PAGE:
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Illustrated Notes

Speaking the GraphQL Query Language

Published or updated on July 30, 2019

Small GraphQL schema dictionary illustration

GraphQL is undoubtably one of the popular kids on the webdev playground this year (alongside Svelte and React Hooks).

If you haven't heard of GraphQL, the TLDR is that it's a new way to request data from an API.


One that's easier, faster, better, and stronger than the old RESTful API system.

(There's more to it than that, but it gets complex so I'm in the middle drawing a whole WTF is GraphQL explainer for you – stay tuned)

If you're lucky enough to already grok GraphQL, you'll know the QL stands for Query Language – aka. the language we talk to our GraphQL API in.

It's not a terribly complex language, but you'll still need to do some syntax studying to get the hang of it.

Thankfully the magnificent Eve Porcello just released a new course on egghead that runs you through the full GraphQL vocabulary.

Course illustration of a set of dictionary books with the word 'schema' across them

It's a wonderful introduction for anyone new to the GraphQL ecosystem – Eve explains all the parts of the playground interface that are not in the least bit intuitive. I'd been stumbling about in my own GraphQL queries lost and afraid until I worked through this.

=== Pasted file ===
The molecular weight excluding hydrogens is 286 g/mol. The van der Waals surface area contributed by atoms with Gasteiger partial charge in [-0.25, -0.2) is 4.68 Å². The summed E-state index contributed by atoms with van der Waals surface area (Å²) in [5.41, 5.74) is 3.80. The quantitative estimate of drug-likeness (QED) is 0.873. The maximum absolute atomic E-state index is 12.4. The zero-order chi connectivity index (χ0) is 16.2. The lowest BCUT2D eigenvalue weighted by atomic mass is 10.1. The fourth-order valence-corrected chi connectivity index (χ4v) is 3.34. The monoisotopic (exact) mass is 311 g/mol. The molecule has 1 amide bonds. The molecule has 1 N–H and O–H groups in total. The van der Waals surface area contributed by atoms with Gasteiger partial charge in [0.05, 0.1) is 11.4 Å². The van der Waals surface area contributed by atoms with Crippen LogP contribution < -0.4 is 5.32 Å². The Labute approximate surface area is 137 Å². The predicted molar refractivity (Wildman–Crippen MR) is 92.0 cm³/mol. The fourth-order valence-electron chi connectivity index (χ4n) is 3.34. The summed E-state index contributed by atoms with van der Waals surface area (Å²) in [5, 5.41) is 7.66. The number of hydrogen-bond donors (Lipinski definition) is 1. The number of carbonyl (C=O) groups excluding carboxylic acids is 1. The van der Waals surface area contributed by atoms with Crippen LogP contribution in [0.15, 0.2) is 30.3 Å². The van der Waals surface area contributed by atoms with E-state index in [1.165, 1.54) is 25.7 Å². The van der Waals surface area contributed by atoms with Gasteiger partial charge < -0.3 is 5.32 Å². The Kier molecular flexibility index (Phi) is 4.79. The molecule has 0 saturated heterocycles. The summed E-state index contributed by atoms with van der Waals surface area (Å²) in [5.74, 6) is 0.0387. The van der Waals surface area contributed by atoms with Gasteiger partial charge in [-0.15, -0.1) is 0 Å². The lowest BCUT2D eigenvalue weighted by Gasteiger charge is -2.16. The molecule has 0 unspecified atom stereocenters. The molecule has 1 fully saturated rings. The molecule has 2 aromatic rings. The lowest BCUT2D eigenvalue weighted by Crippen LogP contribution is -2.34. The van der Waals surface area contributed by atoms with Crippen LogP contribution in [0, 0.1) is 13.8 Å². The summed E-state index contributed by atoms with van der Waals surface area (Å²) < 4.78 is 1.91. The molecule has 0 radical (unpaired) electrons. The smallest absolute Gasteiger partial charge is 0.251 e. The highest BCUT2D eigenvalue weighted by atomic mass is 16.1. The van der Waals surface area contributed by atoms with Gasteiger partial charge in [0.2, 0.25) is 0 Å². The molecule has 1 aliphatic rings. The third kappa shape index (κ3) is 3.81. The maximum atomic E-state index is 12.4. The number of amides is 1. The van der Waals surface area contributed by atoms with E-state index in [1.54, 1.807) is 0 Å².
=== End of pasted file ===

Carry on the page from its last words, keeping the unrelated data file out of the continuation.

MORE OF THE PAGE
Anyways, as usual I drew some things:

How to talk to a GraphQL API. We can use the graphQL playground to send queries to a GraphQL endpoint. The playground lets us explore our data before making any requests

A query is a request for data. We open it with the query keyword and a set of curly braces. Curly braces wrap around a selection and say "go look inside this object." Blank spaces at the end of a line are fields that say "I want his data please." We can also add the 'total' and 'all' keywords in front of any list of objects.

Inside the playground, ctrl + space is a magic combination that reveals all the available fields of a query

We can filter our data by adding arguments to our queries. This means we only get the data we want. We can also use mutations to change the data. This includes creating, updating, and deleting data.

Bonus poster!

This is the first set of illustrated notes we're turning into an IRL atoms-and-quarks poster on egghead's swag store.

a framed graphql illustrated print

a close-up image of one section of the print

There's framed versions and unframed, depending on how fancy you feel. You can buy one here if you so desire!

(thanks to everyone who nagged me on twitter to finally sort that out)

The Whole Illustrated Note

The full GraphQL query language illustrated note

Want to learn more?

A high-res & printable version of the notes, plus the full course is avaliable here on the GraphQL Query Language page.